Most of the more advanced students are trying to increase their vocabulary, so this resource is perfect for that. I rally enjoy the advanced students, because we get to have many interesting conversations on topical subjects and I learn a lot about French perspectives and culture and a few new words in French as well.
Interesting to know that, Claire. I totally love the way you teach English to your students 🙂 It must be wonderful interacting with your French students in French and English and learning new things from each other everyday.
Lovely review, Claire. I would never have considered this book, either. The stories seem rich and deep. I’m going to use your tip about changing the titles to better remember the stories.
I do appreciate a minimalist approach, and I read these stories on and off over a period of time, but I know that the renaming of the titles was inspired after I read the short stories of Ludmilla Petrushevkaya There Once Lived A Girl Who Seduced Her Sister’s Husband, And He Hanged Himself, she also wrote a collection called There Once Lived A Woman Who Tried To Kill Her Neighbour’s Baby.
So from one extreme to another, I thought there must be a middle ground that works as a title and gives a little information, but for a while every story I read I came up with the longer Ludmilla version and it’s quite fun to do. 🙂 In fact Deborah’s first story which is called Shoes, I gave a Ludmilla version title of: There Once Lived A Woman Who Didn’t Divorce Her Husband and Died. When I read that title, I SO remember the story. 🙂
I just hope Deborah forgives me for making play dough out of her titles. Talk about a reader taking liberties. But for some reason, I instinctively felt that she wouldn’t mind and might even enjoy playing the game. 😉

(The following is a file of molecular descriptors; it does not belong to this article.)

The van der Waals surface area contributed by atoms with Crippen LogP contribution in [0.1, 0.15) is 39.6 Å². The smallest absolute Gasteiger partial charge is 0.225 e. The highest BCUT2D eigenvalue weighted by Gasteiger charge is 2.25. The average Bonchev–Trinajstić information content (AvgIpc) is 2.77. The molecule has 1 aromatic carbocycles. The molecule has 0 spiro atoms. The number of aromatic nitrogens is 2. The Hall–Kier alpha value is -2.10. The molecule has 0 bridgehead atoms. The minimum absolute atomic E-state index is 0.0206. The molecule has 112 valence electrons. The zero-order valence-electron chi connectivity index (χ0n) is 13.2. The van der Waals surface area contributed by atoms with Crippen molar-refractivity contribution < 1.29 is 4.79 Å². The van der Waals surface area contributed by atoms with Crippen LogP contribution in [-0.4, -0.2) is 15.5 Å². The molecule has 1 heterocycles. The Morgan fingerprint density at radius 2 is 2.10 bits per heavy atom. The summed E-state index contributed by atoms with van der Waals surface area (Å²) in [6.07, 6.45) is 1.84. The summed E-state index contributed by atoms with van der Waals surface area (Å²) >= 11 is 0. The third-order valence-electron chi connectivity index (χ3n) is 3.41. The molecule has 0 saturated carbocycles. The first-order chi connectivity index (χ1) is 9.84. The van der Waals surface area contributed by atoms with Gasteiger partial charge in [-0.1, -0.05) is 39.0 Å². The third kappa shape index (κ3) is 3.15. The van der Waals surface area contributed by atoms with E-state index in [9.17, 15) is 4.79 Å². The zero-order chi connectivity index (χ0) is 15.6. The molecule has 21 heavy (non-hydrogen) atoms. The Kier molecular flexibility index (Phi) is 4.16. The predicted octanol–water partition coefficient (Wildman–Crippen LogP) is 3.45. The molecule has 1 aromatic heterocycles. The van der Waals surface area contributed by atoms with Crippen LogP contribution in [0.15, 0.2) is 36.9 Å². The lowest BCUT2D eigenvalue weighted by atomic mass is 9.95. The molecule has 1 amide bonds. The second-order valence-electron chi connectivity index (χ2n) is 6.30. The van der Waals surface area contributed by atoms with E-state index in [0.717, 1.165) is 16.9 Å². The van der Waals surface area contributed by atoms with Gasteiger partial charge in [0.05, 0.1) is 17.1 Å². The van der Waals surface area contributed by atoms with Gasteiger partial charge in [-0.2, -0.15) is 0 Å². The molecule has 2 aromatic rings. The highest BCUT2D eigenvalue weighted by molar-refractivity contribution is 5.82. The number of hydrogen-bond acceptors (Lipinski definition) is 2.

I would think she would be flattered since the purpose behind your “making play dough out of her titles” was because you wanted to remember her wonderful stories. In any case, I’m going to give it a try myself. I’ll let you know how it goes. 🙂
@bookpeeps: Flattery was indeed the word that came to mind when I read Claire’s reinvention of my titles, with their echoes of Ludmilla Petrushevskaya. Really — what more could a writer ask than for her stories to initiate a dialogue?
I find that most of the books you review are fascinating. I keep buying them and I’m rarely disappointed. Thank you for the wide variety.
Thank you for such a supportive comment Judy, if you like them, we clearly have much in common. 🙂 Like loving living in France.
I love the titles you gave, kind of a glimpse of the heart of each story. Lovely!
Thanks Elisabeth, I’ve just shared another one for Shoes, check out my reply to BookPeeps comment. 🙂
Oh the quote you have at the top of your side bar makes me LOL so long! That’s the best shoe related quote I’ve ever come across! 😉
Isn’t it great, every time I revisit the homepage I LOL again, it works every time you read it!
It isn’t easy moving out of a comfort zone, especially into a realm for which we have a pre-conceived distaste. I have great trouble doing so. Bravo.
I enjoyed this book immensely. I found it to be like going through a jewelry box and discovering all these wonderful gems. Your new titles only add to the fun.